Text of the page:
DEAR ABBY: The price of the laptop computer I purchased on the Internet seemed too good to be true. That should have been my first clue. However, the seller seemed pleasant, had an excellent rating and great reviews.
Via e-mail, he said he was a reseller of computers and he had an excess of this model. According to him, the money would be safe in escrow through Western Union and he was affiliated with Safe Trading, a well-known online security company. I had 10 days to return the computer and get my money back if I wasn't completely satisfied. Otherwise, after 10 days, he would collect his money from escrow.
He was selling from Spain, but only once did I question him about possible problems. What an expert he was at saying the things I wanted to hear about his online accolades and e-mail references. I even apologized for implying that he might be capable of wrongdoing.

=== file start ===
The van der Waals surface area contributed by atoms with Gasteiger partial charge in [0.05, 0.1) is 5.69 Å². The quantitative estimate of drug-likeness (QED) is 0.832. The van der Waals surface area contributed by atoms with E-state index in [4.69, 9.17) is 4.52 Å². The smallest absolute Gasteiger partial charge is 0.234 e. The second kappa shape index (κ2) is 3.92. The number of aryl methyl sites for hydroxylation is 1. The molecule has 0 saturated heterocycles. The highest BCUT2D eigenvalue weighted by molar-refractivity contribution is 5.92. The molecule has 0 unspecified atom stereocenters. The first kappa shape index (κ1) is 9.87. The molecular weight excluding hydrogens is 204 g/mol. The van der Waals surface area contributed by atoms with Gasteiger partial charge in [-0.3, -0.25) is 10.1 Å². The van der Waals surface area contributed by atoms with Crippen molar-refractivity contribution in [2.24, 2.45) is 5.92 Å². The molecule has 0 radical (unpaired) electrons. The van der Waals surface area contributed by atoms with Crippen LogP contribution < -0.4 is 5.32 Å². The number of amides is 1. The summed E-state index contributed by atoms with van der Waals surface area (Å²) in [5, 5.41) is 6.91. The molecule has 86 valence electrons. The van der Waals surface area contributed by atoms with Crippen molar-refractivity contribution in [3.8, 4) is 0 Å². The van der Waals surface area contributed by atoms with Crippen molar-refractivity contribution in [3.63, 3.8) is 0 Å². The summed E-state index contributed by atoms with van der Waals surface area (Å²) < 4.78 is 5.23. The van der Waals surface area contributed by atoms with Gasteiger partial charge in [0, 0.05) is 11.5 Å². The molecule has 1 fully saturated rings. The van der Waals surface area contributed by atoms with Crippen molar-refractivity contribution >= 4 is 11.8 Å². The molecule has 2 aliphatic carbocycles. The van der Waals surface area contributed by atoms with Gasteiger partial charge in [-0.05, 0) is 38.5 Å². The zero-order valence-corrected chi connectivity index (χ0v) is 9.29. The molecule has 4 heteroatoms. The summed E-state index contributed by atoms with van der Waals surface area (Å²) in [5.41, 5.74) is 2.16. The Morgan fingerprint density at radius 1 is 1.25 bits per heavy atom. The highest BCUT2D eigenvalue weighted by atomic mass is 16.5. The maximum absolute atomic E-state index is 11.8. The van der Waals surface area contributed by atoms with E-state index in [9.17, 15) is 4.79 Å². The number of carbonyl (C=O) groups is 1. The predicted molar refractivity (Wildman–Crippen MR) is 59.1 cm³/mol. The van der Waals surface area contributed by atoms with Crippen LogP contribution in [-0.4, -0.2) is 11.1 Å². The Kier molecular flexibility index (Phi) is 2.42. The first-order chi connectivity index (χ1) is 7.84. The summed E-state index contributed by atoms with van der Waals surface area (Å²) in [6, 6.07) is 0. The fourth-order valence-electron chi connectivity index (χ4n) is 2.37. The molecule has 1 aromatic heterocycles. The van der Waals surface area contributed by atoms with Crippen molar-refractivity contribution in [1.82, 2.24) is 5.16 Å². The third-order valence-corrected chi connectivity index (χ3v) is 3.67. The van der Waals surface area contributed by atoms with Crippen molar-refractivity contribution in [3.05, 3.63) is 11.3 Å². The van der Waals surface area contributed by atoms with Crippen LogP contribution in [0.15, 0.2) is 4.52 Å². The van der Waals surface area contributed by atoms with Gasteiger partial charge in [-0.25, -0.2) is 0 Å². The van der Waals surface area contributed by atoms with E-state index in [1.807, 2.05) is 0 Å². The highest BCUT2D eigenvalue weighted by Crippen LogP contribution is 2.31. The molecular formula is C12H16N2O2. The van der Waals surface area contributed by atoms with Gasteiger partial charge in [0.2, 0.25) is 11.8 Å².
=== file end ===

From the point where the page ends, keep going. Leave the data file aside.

Well, my money is gone. The escrow and good reviews were fake. The issue is "being investigated."
Recovery will be difficult or impossible because the $1,000 was wired from my bank by me. This scammer was an expert, and I trusted him. -- SADDER BUT WISER
DEAR WISER: This may seem pessimistic, but if it seems too good to be true, it probably IS too good to be true. I'm printing your warning so others will not be so easily taken advantage of. Caveat emptor -- let the buyer beware.